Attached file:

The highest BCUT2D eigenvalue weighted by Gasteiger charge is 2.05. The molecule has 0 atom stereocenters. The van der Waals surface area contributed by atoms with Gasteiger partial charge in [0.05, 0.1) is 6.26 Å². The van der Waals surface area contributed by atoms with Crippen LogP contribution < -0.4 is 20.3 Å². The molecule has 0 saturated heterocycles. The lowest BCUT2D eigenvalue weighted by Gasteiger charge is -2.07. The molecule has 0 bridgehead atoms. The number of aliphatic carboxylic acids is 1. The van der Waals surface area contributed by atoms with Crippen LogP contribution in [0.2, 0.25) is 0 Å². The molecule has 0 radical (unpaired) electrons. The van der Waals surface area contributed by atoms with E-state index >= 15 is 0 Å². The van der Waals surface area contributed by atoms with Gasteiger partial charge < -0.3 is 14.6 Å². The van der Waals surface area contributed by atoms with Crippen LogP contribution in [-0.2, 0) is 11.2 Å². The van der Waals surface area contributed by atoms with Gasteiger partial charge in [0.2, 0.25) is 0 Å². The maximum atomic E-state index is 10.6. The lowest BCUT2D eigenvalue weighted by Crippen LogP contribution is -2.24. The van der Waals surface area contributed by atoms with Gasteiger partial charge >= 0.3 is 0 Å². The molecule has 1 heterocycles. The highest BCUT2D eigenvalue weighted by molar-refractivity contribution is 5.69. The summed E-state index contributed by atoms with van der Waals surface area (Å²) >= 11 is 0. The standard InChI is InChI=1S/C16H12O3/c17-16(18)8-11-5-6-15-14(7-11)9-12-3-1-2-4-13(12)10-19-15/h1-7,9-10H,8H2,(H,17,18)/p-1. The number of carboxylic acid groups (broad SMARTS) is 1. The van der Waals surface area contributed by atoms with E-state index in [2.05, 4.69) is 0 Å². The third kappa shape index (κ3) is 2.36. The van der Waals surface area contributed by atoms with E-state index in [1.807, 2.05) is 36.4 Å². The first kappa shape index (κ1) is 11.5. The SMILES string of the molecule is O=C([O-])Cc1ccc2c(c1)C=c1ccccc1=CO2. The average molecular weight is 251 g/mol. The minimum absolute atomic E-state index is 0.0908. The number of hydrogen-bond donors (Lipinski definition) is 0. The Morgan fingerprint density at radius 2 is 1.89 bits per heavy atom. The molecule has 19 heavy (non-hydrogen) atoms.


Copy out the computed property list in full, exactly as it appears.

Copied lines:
The highest BCUT2D eigenvalue weighted by Gasteiger charge is 2.05. The molecule has 0 atom stereocenters. The van der Waals surface area contributed by atoms with Gasteiger partial charge in [0.05, 0.1) is 6.26 Å². The van der Waals surface area contributed by atoms with Crippen LogP contribution < -0.4 is 20.3 Å². The molecule has 0 saturated heterocycles. The lowest BCUT2D eigenvalue weighted by Gasteiger charge is -2.07. The molecule has 0 bridgehead atoms. The number of aliphatic carboxylic acids is 1. The van der Waals surface area contributed by atoms with Crippen LogP contribution in [0.2, 0.25) is 0 Å². The molecule has 0 radical (unpaired) electrons. The van der Waals surface area contributed by atoms with E-state index >= 15 is 0 Å². The van der Waals surface area contributed by atoms with Gasteiger partial charge < -0.3 is 14.6 Å². The van der Waals surface area contributed by atoms with Crippen LogP contribution in [-0.2, 0) is 11.2 Å². The van der Waals surface area contributed by atoms with Gasteiger partial charge in [0.2, 0.25) is 0 Å². The maximum atomic E-state index is 10.6. The lowest BCUT2D eigenvalue weighted by Crippen LogP contribution is -2.24. The van der Waals surface area contributed by atoms with Gasteiger partial charge >= 0.3 is 0 Å². The molecule has 1 heterocycles. The highest BCUT2D eigenvalue weighted by molar-refractivity contribution is 5.69. The summed E-state index contributed by atoms with van der Waals surface area (Å²) >= 11 is 0. The standard InChI is InChI=1S/C16H12O3/c17-16(18)8-11-5-6-15-14(7-11)9-12-3-1-2-4-13(12)10-19-15/h1-7,9-10H,8H2,(H,17,18)/p-1. The number of carboxylic acid groups (broad SMARTS) is 1. The van der Waals surface area contributed by atoms with E-state index in [2.05, 4.69) is 0 Å². The third kappa shape index (κ3) is 2.36. The van der Waals surface area contributed by atoms with E-state index in [1.807, 2.05) is 36.4 Å². The first kappa shape index (κ1) is 11.5. The SMILES string of the molecule is O=C([O-])Cc1ccc2c(c1)C=c1ccccc1=CO2. The average molecular weight is 251 g/mol. The minimum absolute atomic E-state index is 0.0908. The number of hydrogen-bond donors (Lipinski definition) is 0. The Morgan fingerprint density at radius 2 is 1.89 bits per heavy atom. The molecule has 19 heavy (non-hydrogen) atoms.